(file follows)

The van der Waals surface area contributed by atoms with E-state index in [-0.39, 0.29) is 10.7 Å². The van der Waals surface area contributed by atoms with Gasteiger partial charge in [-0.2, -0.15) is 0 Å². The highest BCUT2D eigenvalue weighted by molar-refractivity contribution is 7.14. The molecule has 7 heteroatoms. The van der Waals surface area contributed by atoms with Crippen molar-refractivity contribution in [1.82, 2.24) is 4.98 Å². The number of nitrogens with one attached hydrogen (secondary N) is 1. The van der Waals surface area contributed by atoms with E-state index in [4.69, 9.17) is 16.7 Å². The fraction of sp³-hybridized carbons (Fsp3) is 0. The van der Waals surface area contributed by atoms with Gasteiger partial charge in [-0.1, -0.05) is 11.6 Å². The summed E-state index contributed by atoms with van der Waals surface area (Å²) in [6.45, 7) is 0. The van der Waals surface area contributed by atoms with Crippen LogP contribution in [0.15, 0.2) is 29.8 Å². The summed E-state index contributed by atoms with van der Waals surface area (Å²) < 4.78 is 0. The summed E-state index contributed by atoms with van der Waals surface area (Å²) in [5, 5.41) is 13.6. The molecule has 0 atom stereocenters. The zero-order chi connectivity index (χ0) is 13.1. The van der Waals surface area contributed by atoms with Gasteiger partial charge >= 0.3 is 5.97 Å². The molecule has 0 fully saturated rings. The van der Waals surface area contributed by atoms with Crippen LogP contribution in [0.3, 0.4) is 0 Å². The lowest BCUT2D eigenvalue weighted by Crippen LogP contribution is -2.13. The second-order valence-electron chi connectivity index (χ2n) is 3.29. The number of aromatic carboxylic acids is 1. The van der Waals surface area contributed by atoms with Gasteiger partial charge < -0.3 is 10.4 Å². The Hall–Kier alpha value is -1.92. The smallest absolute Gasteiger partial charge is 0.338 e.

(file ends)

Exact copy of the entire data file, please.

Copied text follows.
The van der Waals surface area contributed by atoms with E-state index in [-0.39, 0.29) is 10.7 Å². The van der Waals surface area contributed by atoms with Gasteiger partial charge in [-0.2, -0.15) is 0 Å². The highest BCUT2D eigenvalue weighted by molar-refractivity contribution is 7.14. The molecule has 7 heteroatoms. The van der Waals surface area contributed by atoms with Crippen molar-refractivity contribution in [1.82, 2.24) is 4.98 Å². The number of nitrogens with one attached hydrogen (secondary N) is 1. The van der Waals surface area contributed by atoms with E-state index in [4.69, 9.17) is 16.7 Å². The fraction of sp³-hybridized carbons (Fsp3) is 0. The van der Waals surface area contributed by atoms with Gasteiger partial charge in [-0.1, -0.05) is 11.6 Å². The summed E-state index contributed by atoms with van der Waals surface area (Å²) in [6.45, 7) is 0. The van der Waals surface area contributed by atoms with Crippen LogP contribution in [0.15, 0.2) is 29.8 Å². The summed E-state index contributed by atoms with van der Waals surface area (Å²) < 4.78 is 0. The summed E-state index contributed by atoms with van der Waals surface area (Å²) in [5, 5.41) is 13.6. The molecule has 0 atom stereocenters. The zero-order chi connectivity index (χ0) is 13.1. The van der Waals surface area contributed by atoms with Gasteiger partial charge >= 0.3 is 5.97 Å². The molecule has 0 fully saturated rings. The van der Waals surface area contributed by atoms with Crippen LogP contribution in [0.3, 0.4) is 0 Å². The lowest BCUT2D eigenvalue weighted by Crippen LogP contribution is -2.13. The second-order valence-electron chi connectivity index (χ2n) is 3.29. The number of aromatic carboxylic acids is 1. The van der Waals surface area contributed by atoms with Gasteiger partial charge < -0.3 is 10.4 Å². The Hall–Kier alpha value is -1.92. The smallest absolute Gasteiger partial charge is 0.338 e.